This was the ultimate question with which Origen's best students were put to wrestle, and he with them as their guide. He was, as Eusebius notes, "celebrated as a great philosopher even among the Greeks themselves." And his first step with his students is described by one of them, Gregory of Neocaesarea, a lawyer and later a bishop, in the famous Panegyric of Origen that was his valedictory to his alma mater and its master: "He introduced us to all schools of thought and was determined that we should be ignorant of no type of Greek doctrine," Stoic, Pythagorean, Platonist—all except the Epicureans, who, as atheists, had no answers to the questions a Christian might ask and asked no questions a Christian had not already answered. "Nothing," Gregory writes, "was forbidden us, nothing hidden from us, nothing inaccessible to us. We were to learn all manner of doctrine—barbarian or Greek, mystical or political, divine or human. We went into and examined with entire freedom all sorts of ideas, in order to satisfy ourselves and enjoy to the full these goods of the mind. When an ancient thought was true, it belonged to us and was at our disposition with all its marvelous possibilities of delightful contemplation." This was the first task—the acquisition of an all-inclusive knowledge. But with it went a more stringent task. Origen himself, Gregory says, "went on with us, directing us, pointing out to us all that was true and useful, putting aside all that was false." This was the work of discernment and order that is proper to the Christian intelligence. It is the task of making an inclusive knowledge also universal in the true sense—that is, "uni-versum," turned into one, fashioned into a unity.

Gregory's account catches something of the spirit of the five years he spent with Origen. One feels the pulsation of that active energy upon whose release and discipline the success of the educational process depends. One recognizes the excitement inherent in the free search of the mind for truth, wherever it is to be found. But one recognizes too the greater excitement inherent in the mind's search for intellectual order, for the hierarchy in the order of truth, for the inner hidden unity that must somehow join in a many-splendored, differentiated pattern all the fragments of truth, human and divine, that the intelligence of man can encompass.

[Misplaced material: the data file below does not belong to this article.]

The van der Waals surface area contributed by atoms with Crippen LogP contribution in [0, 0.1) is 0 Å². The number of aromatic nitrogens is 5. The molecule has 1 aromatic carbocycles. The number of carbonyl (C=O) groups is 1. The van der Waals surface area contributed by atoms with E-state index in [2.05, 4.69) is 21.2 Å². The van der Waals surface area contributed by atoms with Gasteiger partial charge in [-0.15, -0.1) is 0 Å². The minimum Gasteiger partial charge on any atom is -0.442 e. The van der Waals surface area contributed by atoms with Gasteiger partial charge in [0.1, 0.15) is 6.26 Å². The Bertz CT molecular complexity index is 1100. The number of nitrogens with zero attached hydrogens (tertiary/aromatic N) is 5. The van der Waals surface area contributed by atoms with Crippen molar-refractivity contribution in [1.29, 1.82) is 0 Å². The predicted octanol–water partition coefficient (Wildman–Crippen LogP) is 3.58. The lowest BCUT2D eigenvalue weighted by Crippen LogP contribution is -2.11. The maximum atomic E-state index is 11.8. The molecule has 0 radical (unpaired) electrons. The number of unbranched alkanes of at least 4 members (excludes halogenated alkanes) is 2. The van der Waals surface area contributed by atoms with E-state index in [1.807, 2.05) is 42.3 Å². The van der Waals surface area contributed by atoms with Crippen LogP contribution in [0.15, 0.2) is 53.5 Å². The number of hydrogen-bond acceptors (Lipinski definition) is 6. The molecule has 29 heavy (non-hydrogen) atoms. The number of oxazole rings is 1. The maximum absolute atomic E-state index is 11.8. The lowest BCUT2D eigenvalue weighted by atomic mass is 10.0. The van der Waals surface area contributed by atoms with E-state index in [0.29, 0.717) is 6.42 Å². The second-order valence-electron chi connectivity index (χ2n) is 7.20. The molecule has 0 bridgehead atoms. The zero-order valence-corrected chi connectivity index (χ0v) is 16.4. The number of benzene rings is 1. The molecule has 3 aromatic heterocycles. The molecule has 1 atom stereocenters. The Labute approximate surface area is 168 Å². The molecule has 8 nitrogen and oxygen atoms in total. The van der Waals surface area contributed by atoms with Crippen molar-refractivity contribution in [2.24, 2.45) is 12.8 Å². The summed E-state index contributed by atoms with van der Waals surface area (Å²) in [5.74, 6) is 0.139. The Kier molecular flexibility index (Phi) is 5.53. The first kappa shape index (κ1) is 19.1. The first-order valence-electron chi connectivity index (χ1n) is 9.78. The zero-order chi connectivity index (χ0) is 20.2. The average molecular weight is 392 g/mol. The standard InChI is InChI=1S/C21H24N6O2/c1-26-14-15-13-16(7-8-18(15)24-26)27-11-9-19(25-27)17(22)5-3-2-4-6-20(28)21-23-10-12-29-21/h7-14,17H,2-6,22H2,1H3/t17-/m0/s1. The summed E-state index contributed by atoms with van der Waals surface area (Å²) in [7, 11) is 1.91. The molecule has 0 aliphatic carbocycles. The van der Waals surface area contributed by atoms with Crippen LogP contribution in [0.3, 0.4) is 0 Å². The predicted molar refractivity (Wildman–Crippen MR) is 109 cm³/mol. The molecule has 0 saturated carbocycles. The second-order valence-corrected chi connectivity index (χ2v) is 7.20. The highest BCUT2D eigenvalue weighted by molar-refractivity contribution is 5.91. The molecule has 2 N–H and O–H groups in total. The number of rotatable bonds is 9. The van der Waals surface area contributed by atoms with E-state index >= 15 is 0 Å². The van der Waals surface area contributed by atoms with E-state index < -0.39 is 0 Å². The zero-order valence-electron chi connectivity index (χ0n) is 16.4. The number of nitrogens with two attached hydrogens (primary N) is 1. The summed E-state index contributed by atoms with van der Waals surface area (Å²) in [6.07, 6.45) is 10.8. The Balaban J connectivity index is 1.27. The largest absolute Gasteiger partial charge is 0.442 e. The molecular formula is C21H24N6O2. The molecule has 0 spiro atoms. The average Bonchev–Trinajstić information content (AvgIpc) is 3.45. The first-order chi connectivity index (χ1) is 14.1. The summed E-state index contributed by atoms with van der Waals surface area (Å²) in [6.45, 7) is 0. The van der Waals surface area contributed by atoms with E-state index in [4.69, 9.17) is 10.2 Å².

This was the highest responsibility accepted by the School of Alexandria—a responsibility for establishing intellectual order, for constituting the unity of truth, for communicating the Clementine vision that "there is one river of truth, but many streams fall into it on this side and on that." This is the Christian "view," in Newman's later sense of the word. What the human spirit endowed with Christian faith permanently needs is to view all its knowledges, acquired within the Church and within the Museum, as ultimately ordered into one. For to the Christian the word "truth," like the word "God," is a word that in the final analysis has no plural, despite all the distinctnesses that exist, unconfused, within the compass of its unconfined infinitude.

The tools for the achievement of this work of order and unity were philosophical, as the word itself was a work of intelligence. Nevertheless, this intellectual work was profoundly religious. Its ultimate dynamism was what Gregory calls "piety," a piety of intellect as well as a piety of will—a love of the truths that may he found amid all the chaos of philosophical opinion, and a will to subsume all these truths under "the Holy Word, the loveliest thing there is" (in Gregory's exquisite phrase). This love of the ordered wisdom of the Gospel, guiding intelligence—itself greatly loved—in all its free ranging, was for Gregory the glowing heart of his school experience. It remains forever the heart of the school experience, when the school is Christian.3

This brief sketch of the Christian School of Alexandria reveals, I think, the two related ideals that have traditionally been the inspiration of Christian education. There is, first, the ideal of the civilized intelligence, a certain ideal of rationality that embraces (a) a perfecting of the powers of man—his reason, imagination, and taste; and (b) a vision of things as they are, a view of reality that reaches to fundamental certainties. Second, there is the ideal of the unity of truth, a vision of the realm of truth as an order, a universe, all-embracing in its scope, unified in its character.